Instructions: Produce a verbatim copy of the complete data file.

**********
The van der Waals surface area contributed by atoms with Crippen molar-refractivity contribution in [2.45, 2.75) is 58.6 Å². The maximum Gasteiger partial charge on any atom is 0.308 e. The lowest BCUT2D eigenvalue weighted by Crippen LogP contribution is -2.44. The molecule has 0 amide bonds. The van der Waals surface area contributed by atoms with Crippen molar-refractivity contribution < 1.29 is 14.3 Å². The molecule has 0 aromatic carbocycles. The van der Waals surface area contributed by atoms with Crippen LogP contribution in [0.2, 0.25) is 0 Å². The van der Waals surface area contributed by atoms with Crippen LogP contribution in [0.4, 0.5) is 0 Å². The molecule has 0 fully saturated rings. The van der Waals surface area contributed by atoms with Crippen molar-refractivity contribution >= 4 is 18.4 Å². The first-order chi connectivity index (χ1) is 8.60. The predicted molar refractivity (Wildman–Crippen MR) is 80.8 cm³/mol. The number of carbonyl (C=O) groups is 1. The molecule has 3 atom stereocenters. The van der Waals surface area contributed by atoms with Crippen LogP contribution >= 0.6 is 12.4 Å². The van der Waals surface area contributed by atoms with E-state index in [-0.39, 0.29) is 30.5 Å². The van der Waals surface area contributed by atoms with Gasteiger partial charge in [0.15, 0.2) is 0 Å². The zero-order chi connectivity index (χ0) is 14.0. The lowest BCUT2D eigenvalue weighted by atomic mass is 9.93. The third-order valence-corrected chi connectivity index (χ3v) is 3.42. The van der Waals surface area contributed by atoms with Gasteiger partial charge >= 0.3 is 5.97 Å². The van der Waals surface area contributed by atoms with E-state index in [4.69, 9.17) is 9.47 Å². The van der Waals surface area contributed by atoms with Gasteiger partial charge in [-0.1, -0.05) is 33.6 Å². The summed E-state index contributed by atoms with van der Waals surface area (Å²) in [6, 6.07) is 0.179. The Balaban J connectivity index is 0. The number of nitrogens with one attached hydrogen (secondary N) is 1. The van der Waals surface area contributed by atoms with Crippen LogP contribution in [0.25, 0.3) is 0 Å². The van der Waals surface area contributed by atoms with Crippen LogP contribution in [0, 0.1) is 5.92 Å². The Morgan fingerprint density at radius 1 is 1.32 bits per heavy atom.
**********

The van der Waals surface area contributed by atoms with Crippen molar-refractivity contribution in [2.45, 2.75) is 58.6 Å². The maximum Gasteiger partial charge on any atom is 0.308 e. The lowest BCUT2D eigenvalue weighted by Crippen LogP contribution is -2.44. The molecule has 0 amide bonds. The van der Waals surface area contributed by atoms with Crippen molar-refractivity contribution < 1.29 is 14.3 Å². The molecule has 0 aromatic carbocycles. The van der Waals surface area contributed by atoms with Crippen LogP contribution in [0.2, 0.25) is 0 Å². The van der Waals surface area contributed by atoms with Crippen LogP contribution in [0.4, 0.5) is 0 Å². The molecule has 0 fully saturated rings. The van der Waals surface area contributed by atoms with Crippen molar-refractivity contribution >= 4 is 18.4 Å². The first-order chi connectivity index (χ1) is 8.60. The predicted molar refractivity (Wildman–Crippen MR) is 80.8 cm³/mol. The number of carbonyl (C=O) groups is 1. The molecule has 3 atom stereocenters. The van der Waals surface area contributed by atoms with Crippen LogP contribution >= 0.6 is 12.4 Å². The van der Waals surface area contributed by atoms with E-state index in [-0.39, 0.29) is 30.5 Å². The van der Waals surface area contributed by atoms with Gasteiger partial charge in [0.15, 0.2) is 0 Å². The zero-order chi connectivity index (χ0) is 14.0. The lowest BCUT2D eigenvalue weighted by atomic mass is 9.93. The third-order valence-corrected chi connectivity index (χ3v) is 3.42. The van der Waals surface area contributed by atoms with Gasteiger partial charge >= 0.3 is 5.97 Å². The van der Waals surface area contributed by atoms with E-state index in [4.69, 9.17) is 9.47 Å². The van der Waals surface area contributed by atoms with Gasteiger partial charge in [-0.1, -0.05) is 33.6 Å². The summed E-state index contributed by atoms with van der Waals surface area (Å²) in [6, 6.07) is 0.179. The Balaban J connectivity index is 0. The number of nitrogens with one attached hydrogen (secondary N) is 1. The van der Waals surface area contributed by atoms with Crippen LogP contribution in [0.25, 0.3) is 0 Å². The van der Waals surface area contributed by atoms with Crippen LogP contribution in [0, 0.1) is 5.92 Å². The Morgan fingerprint density at radius 1 is 1.32 bits per heavy atom.